To download this image, RIGHT CLICK and select SAVE PICTURE AS from the pop-up menu. Navigate to where you want to save the image, name it, and click the SAVE button.
Or... You can simply drag the image from this web page directly onto a PowerPoint slide. When you do that, you'll need to drag each of the center handles until they snap to the edge of the slide so that the image is the same size as the slide.
Things to Do
- Use the image to the left as a temporary background when designing the foreground elements of your slide. When everything is in place change the background image to one of your choice.
- Design your slide so that all important foreground elements (such as title, charts, text, bullet lists, etc.) fit inside the white area of the safe image. Anything within the caution area may get cut off by TV’s, video projectors, etc. When aired on Television, the MCPS TV channel logo appears in the lower left corner as shown. Avoid this area, as well.
- When designing your content for TV, remove ALL extra or unnecessary information. Focus on the EXACT point you’re trying to make, and keep it simple. Remember, when aired on TV, people may only see the slide for about 10 seconds or so. If there's a lot of information the viewer won't have time to read and process it.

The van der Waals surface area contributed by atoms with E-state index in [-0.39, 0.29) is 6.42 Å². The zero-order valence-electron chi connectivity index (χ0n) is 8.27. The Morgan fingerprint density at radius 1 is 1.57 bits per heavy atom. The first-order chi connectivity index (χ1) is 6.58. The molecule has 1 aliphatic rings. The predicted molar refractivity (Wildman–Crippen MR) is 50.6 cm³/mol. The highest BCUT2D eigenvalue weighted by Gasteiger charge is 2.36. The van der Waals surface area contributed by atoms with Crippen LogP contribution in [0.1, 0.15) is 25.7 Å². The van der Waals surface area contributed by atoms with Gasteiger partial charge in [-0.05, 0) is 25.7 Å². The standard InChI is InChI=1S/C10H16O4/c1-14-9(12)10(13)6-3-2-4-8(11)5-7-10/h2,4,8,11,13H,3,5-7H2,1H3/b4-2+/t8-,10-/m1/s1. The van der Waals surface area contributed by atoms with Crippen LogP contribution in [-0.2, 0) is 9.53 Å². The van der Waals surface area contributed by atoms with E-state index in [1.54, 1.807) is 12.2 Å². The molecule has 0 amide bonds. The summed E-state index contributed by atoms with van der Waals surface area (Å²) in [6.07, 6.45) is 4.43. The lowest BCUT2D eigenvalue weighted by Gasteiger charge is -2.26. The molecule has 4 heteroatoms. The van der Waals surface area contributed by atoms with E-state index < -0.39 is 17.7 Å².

- Make text as large as possible, within reason and style. Whenever possible, use a sans serif font (like Arial or Verdana) as these are easier to read on television.
Things to Avoid
- Thin, script, or serif style fonts. Try to use fonts that are thicker or in bold. Thicker fonts work better on television.
- Small font sizes. Text that is too small will become unreadable when converted to video. Try to use 22 or 24 as the minimum point size. Details like the horizontal lines in letters such as A or E may also be lost if the font is too small.
- Thin lines. Any lines you draw or outlines that you use should be at least 3 pixels thick. Any smaller, and the lines will appear to jitter and vibrate when seen on video. This is because the video signal is interlaced, meaning that only the odd or even numbered vertical scan lines are displayed at any given time. One pixel equates to one scan line. If your lines aren't think enough to cover multiple scan lines, they'll appear to be constantly shifting position causing what is called field flicker.
- Small or thin repeating patterns like grids or plaid. These will cause jittering, vibrating, and strobing effects. If you want to use a grid pattern in your design, make sure the lines are at least 3 pixels wide and 3 pixels apart.
- Excessive use of pure colors. A television set or video monitor can't display nearly as many colors as a computer can. As a result, pure colors will “bleed” in video and television causing ghosting patterns and/or smearing and tearing effects. This is especially true for the colors red and white. To avoid this, never use a pure color. A list of common pure colors and their TV safe RGB values can be found to the left. They appear darker than you're used to on a computer, but they are bright and crisp on TV.